Clinical Exposures: A retained testis and spermatic cord torsion in a boxer


A 13-month-old intact male boxer weighing 57.2 lb (26 kg) was presented to the Aristotle University of Thessaloniki Companion Animal Clinic for evaluation of a one-day history of vomiting. The dog's vaccination status was current.

PHYSICAL EXAMINATION AND DIAGNOSTIC TESTING

On physical examination, the dog was bright, alert, and in good body condition. The dog exhibited signs of pain on abdominal palpation, and a firm mass was detected in the caudal abdomen. The scrotum contained only one testis, which was small. Thoracic auscultation revealed a sinus rhythm and a grade III/VI murmur heard best over the pulmonic valve area. The results of a complete blood count, serum chemistry profile, and urinalysis were within reference ranges.


1. An abdominal ultrasonogram showing a hypoechoic mass surrounded by an echogenic line consistent with an enlarged testis (T). An elongated structure of the same echogenicity located along the lateral aspect of the mass, consistent with epididymis, is also visualized (E).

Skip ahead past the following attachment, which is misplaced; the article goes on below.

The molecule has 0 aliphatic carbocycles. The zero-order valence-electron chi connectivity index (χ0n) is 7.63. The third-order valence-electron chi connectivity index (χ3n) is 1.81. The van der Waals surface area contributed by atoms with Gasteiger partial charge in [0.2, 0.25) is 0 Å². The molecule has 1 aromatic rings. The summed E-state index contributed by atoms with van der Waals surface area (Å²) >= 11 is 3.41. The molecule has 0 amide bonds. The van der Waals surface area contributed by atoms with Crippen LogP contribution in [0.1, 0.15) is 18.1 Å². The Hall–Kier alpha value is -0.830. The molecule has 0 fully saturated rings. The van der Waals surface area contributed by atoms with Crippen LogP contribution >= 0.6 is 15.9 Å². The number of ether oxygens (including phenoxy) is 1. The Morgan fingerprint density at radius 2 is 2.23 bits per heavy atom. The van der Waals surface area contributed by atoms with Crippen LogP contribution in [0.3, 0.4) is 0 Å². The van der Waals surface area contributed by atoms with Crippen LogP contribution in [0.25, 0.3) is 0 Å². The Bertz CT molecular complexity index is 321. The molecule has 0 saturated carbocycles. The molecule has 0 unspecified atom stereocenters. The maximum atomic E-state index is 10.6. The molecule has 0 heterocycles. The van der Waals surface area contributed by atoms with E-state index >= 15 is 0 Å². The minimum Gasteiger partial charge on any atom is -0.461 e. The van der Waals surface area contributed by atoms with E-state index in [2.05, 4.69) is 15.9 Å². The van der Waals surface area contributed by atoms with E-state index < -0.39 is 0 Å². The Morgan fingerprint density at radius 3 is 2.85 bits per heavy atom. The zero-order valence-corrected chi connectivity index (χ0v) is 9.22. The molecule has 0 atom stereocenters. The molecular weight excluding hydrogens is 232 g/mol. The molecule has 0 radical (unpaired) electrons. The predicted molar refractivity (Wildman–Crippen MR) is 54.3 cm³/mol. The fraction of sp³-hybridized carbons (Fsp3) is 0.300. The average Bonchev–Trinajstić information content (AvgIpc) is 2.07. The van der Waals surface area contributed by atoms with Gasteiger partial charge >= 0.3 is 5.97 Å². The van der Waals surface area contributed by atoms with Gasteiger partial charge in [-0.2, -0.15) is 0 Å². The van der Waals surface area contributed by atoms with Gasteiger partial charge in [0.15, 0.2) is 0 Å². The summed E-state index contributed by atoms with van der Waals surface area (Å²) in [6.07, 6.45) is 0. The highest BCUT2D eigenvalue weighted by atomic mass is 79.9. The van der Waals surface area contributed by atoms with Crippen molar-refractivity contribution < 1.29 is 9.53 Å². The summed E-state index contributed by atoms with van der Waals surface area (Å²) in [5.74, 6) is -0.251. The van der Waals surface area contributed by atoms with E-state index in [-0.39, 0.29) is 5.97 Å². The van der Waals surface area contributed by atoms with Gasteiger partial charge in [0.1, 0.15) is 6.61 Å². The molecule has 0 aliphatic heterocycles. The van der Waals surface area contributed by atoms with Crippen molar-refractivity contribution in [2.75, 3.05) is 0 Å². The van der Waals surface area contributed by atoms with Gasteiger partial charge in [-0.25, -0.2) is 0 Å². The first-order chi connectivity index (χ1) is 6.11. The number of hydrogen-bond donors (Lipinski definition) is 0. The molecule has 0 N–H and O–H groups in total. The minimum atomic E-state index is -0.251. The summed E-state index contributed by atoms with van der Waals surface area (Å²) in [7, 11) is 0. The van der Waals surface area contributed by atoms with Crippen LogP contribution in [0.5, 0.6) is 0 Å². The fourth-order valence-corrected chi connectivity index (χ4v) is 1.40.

Abdominal radiographs suggested the presence of gas-filled small intestinal loops in the caudal abdomen. An ultrasonographic examination of the caudal abdomen revealed a 5-x-3-cm, oval, coarse, hypoechoic mass surrounded by an echogenic line consistent with an enlarged testis. An elongated structure of the same echogenicity located along the lateral aspect of the mass, consistent with epididymis, was also seen (Figure 1). Color flow Doppler ultrasound revealed an absence of blood flow in the mass. Mild hypomotility of the intestinal loops adjacent to the mass was evident.

Based on clinical and diagnostic imaging findings, we tentatively diagnosed intestinal obstruction or intra-abdominal spermatic cord torsion. Thoracic radiographic and echocardiographic examinations were done to further evaluate the murmur and revealed no abnormalities. A physiologic murmur with no clinical significance was diagnosed.

TREATMENT AND FOLLOW-UP

Surgical exploration of the abdomen was performed on the same day as admission to confirm the diagnosis. The patient received isoflurane anesthesia, and a ventral midline celiotomy was performed.


2. An enlarged, dark-red, right testis with an enlarged spermatic cord caused by torsion was identified intraoperatively.
An enlarged, 5-x-3-cm, dark-red testis was found in the caudal abdomen on the right side with an enlarged spermatic cord; this enlargement was due to 360-degree torsion (Figure 2). The cord was double-ligated with 2-0 polydioxanone, and the testis was removed. Abdominal exploration revealed no other abnormalities, and the celiotomy incision was closed routinely.

The left testis, measuring 3 x 1.5 cm, was also removed by using a standard midline skin incision cranial to the scrotum.

The dog recovered well and was discharged from the hospital two days after surgery. Two years after surgery, the dog was reported to be in good health.